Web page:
Launch of After Malcolm Digital Archive Project

Contributed by Alex Hayes, MEIS Alum 

More than a year ago, Dr. Abbas Barzegar had just landed in D.C. to speak at a conference on African American Islam at George Mason University, when he received an email from Georgia State, where he had helped found the After Malcolm Digital Archive informing him that the project needed a new home. Mason’s Ali Vural Ak Center for Global Islamic Studies officially and proudly became that new home, launching a website and holding a panel discussion to mark the re-launch. 

Dr. Barzegar, a non-resident fellow at the Center who also serves as National Director of Research and Advocacy for the Council on American Islamic Relations, moderated an excellent discussion between Aisha al-Adawiya, Ibrahim Hanif, Dr. Youssef Carter, and Kamila Barbour, all of whom are great examples of the experience, tradition, and diversity of the history the After Malcolm project seeks to preserve.

As AVACGIS Director Professor Huseyin Yilmaz observed, the African American Muslim experience is one that has been marginalized within the larger Muslim discourse, and overlooked by nearly every established academic discipline. Through their animated discussion, panelists showed the project’s immense value and relevance in the more than half century since Malcolm’s death. Mason and the Center were praised for the courage and dedication it takes to give new life to such an important resource for societal and academic discourse.

Each of the panelists is a living archive of the African American Muslim experience, and each also is uniquely placed and trained to contribute to the project, which is a collection of oral histories, and of the digital preservation of photographs and newspapers of museum quality. 

Ibrahim Hanif edited the Islamic Party of North America’s al-Islam: The Islamic Movement Journal, which was published from 1971-78. Like much of the material in the project, the newspapers were donated from personal collections. During the discussion, Brother Ibrahim and Aisha al-Adawiya, whom Dr. Barzegar described as a cultural icon; gave the audience a taste of the oral histories complied through many hours of interviews compiled by volunteers since the project began in 2011.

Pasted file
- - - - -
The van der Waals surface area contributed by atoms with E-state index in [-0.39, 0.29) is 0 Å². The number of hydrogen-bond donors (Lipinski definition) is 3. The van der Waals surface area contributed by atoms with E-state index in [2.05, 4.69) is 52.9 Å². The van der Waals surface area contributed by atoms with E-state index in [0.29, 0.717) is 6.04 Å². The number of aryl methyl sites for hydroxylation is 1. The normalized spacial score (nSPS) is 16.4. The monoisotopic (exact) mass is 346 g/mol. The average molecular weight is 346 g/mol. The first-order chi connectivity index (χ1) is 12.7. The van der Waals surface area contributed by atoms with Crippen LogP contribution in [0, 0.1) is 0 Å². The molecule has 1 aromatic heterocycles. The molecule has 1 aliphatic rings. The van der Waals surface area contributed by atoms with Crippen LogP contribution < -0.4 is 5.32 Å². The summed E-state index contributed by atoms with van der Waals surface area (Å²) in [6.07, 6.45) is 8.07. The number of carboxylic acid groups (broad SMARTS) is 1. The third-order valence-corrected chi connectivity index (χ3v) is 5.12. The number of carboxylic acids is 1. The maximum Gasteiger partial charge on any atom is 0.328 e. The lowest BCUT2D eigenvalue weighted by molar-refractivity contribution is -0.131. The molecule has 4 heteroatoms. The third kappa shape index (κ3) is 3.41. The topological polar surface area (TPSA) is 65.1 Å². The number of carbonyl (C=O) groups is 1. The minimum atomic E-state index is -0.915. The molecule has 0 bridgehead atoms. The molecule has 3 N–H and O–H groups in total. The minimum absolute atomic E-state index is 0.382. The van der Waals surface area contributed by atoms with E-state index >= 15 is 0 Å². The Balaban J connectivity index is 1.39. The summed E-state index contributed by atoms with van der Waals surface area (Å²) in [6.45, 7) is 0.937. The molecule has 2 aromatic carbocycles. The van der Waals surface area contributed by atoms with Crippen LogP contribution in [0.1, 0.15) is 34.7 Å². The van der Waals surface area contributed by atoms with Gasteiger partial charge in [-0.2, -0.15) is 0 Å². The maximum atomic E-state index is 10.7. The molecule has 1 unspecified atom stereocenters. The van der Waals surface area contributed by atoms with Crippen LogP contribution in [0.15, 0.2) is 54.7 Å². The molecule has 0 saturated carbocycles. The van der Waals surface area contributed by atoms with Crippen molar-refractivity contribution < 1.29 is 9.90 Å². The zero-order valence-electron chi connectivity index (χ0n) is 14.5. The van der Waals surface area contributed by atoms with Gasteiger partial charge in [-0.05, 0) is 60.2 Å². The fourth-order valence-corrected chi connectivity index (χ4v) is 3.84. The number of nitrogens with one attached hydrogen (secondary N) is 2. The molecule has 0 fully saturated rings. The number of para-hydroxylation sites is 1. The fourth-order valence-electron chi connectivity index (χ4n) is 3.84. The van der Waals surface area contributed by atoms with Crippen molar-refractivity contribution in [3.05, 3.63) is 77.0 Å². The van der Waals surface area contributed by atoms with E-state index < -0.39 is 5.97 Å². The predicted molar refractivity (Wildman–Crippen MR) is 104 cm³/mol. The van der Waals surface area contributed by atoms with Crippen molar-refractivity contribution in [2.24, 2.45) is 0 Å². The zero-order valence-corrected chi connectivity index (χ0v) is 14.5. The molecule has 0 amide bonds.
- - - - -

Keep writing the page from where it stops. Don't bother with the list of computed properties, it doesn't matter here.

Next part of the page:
Dr. Youssef Carter, who teaches in the departments of Anthropology and African and African American Studies at Harvard University, suggested that when a community elder passes away, it’s like a library being destroyed. Fortunately, both Brother Ibrahim, and Sister Aisha, of New York Public Library’s Schomburg Center, are skilled librarians who have devoted their lives to the preservation of black and Muslim culture.

The other panelist, Kamila Barbour, is Dr. Barzegar’s colleague at CAIR and a George Mason alumna. Growing up in the Dar ul Islam Movement, Ms. Barbour has followed in the footsteps of her father, an accomplished photographer, and now maintains the Dar ul Islam Movement collection, an archive of his photographs.

The launch concluded with a beautiful exercise of engagement with the George Mason community. The esteemed group of panelists emphasized that the African American Muslim experience is a valuable and indispensable part of Islam in America, and the community’s evolution cannot be forgotten, ignored or separated from Muslim experience globally. Nor does it benefit us attempt to sanitize it or assume that the Civil Rights movement is over. As Muslims, and as Americans, the audience was reminded throughout, that we have an ongoing responsibility to keep this heritage alive. 

The panel was followed by a reception in Fenwick Library, where a documentary compilation of the original oral history interviews was shown.

The Center and its staff are proud to take up stewardship of the project. “In today's age of Islamophobia and racism,” Dr. Barzegar commented, “it is an honor to help preserve the critical legacy of African-American Islam through the lives of its most recent pioneers. Their experiences and wisdom are a treasure to learn from during this time of political uncertainty and cultural confusion,"